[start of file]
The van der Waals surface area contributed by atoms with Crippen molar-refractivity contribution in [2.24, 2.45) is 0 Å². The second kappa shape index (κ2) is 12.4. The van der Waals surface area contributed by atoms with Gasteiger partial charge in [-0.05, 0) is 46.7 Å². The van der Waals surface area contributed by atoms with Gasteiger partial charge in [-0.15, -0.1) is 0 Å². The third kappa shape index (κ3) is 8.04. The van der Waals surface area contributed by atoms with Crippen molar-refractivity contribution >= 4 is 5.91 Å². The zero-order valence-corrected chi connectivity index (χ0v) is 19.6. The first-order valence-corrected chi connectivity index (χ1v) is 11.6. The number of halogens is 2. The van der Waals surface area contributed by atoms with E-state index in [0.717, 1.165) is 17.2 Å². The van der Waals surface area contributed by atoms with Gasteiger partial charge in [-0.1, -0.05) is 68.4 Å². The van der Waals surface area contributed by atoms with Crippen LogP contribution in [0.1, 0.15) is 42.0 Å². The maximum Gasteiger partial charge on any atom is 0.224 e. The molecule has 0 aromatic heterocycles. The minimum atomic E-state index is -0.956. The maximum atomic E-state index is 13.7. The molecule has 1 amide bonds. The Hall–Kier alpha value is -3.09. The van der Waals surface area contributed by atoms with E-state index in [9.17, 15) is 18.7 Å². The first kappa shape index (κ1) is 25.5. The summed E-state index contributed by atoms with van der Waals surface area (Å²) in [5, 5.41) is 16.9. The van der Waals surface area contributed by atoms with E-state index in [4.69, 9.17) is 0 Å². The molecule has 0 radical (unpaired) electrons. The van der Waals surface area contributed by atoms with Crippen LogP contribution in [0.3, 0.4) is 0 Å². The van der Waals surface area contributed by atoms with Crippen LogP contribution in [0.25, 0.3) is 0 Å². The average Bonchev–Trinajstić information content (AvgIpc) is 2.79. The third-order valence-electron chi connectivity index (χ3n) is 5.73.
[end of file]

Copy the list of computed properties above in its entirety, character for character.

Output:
The van der Waals surface area contributed by atoms with Crippen molar-refractivity contribution in [2.24, 2.45) is 0 Å². The second kappa shape index (κ2) is 12.4. The van der Waals surface area contributed by atoms with Gasteiger partial charge in [-0.05, 0) is 46.7 Å². The van der Waals surface area contributed by atoms with Gasteiger partial charge in [-0.15, -0.1) is 0 Å². The third kappa shape index (κ3) is 8.04. The van der Waals surface area contributed by atoms with Crippen molar-refractivity contribution >= 4 is 5.91 Å². The zero-order valence-corrected chi connectivity index (χ0v) is 19.6. The first-order valence-corrected chi connectivity index (χ1v) is 11.6. The number of halogens is 2. The van der Waals surface area contributed by atoms with E-state index in [0.717, 1.165) is 17.2 Å². The van der Waals surface area contributed by atoms with Gasteiger partial charge in [-0.1, -0.05) is 68.4 Å². The van der Waals surface area contributed by atoms with Crippen LogP contribution in [0.1, 0.15) is 42.0 Å². The maximum Gasteiger partial charge on any atom is 0.224 e. The molecule has 0 aromatic heterocycles. The minimum atomic E-state index is -0.956. The maximum atomic E-state index is 13.7. The molecule has 1 amide bonds. The Hall–Kier alpha value is -3.09. The van der Waals surface area contributed by atoms with E-state index in [9.17, 15) is 18.7 Å². The first kappa shape index (κ1) is 25.5. The summed E-state index contributed by atoms with van der Waals surface area (Å²) in [5, 5.41) is 16.9. The van der Waals surface area contributed by atoms with E-state index in [4.69, 9.17) is 0 Å². The molecule has 0 radical (unpaired) electrons. The van der Waals surface area contributed by atoms with Crippen LogP contribution in [0.3, 0.4) is 0 Å². The van der Waals surface area contributed by atoms with Crippen LogP contribution in [0.25, 0.3) is 0 Å². The average Bonchev–Trinajstić information content (AvgIpc) is 2.79. The third-order valence-electron chi connectivity index (χ3n) is 5.73.